A decade ago, this newspaper’s grand cartoonist, Bill Baron, depicted a Taoseño giving thanks for his multiple jobs.
Ten years later, little has changed.
Holding down multiple jobs to make ends meet remains common in this beautiful town, and we support a proposal by its leaders to seek the legal authority they need – known as “home rule” – to ease the financial burden ever so slightly.
Raising the minimum wage would be one important step to take in a place where the availability and costs of housing have steadily increased, along with the costs of food and health insurance.
Taos isn’t the only town where people have to work more than one place to pay the bills, put food on the table and try to save money for emergencies. But it seems the struggle has only deepened.
In the second of his two-part series about jobs in Taos, reporter Jesse Moya explores the problems for people who are willing to work, but gain little financially for their efforts. In his first part, Moya looked at the struggles of businesses to find and hang onto good, steady employees.
Is there a nexus between these two, a place where solutions could be found?
We believe there is.
Some businesses already pay higher than minimum wage and still struggle to keep employees. There are reasons for that, which we think could be addressed with measured steps.
Along with increasing the official minimum wage, we think town officials and business leaders should take the following actions:
• Work with University of New Mexico-Taos and Rocky Mountain Youth Corps and other trainers to create a core job training program for skills ranging from a good work ethic to how to interview well. Businesses should pay for this training once it is in place.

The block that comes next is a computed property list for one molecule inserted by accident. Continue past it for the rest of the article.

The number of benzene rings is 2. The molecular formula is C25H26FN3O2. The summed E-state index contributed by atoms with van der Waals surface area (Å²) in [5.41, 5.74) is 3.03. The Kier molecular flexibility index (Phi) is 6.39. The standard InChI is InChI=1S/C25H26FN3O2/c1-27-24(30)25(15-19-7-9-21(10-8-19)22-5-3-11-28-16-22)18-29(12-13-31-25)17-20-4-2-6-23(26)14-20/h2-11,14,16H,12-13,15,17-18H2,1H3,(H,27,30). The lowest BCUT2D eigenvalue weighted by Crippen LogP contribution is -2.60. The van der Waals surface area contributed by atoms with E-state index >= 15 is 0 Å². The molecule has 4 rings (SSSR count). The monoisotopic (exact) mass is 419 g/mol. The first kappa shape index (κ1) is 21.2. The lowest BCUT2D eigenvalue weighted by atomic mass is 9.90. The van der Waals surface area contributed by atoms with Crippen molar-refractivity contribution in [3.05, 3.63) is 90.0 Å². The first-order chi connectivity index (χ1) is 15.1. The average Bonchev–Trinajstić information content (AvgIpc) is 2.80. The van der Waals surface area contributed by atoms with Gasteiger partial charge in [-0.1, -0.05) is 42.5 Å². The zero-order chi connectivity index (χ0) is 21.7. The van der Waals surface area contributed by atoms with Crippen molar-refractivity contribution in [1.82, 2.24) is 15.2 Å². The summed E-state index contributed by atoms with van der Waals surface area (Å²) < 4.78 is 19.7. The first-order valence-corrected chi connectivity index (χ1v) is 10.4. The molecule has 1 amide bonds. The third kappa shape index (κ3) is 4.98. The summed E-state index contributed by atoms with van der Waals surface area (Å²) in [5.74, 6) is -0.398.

• Work with UNM-Taos to offer management training that looks at specific workplace issues, such as how to expect excellence from all employees – regardless of background – and how to show them respect at the same time.
• Put together a group of creative thinkers, builders, banks and designers to look at innovative ways other towns have addressed the need for affordable housing – both rentals and for home buyers – and consider what might work in Taos. Housing remains the biggest expense for many Taos families, with some people spending half or more of their earned income just to keep a roof over their heads.
We believe in the extraordinary ability of Taoseños to come up with creative, workable ideas. There’s no reason another decade should pass with so many still having to work multiple jobs and struggle to find a place to live.
Celebrate unsung heroes
On a final note, this week, we publish the 17th annual special section honoring people from around Taos County who’ve gone above and beyond the call to help their communities. They are our “unsung heroes” and “citizen of the year.” We thank them for all they’ve done and continue to do.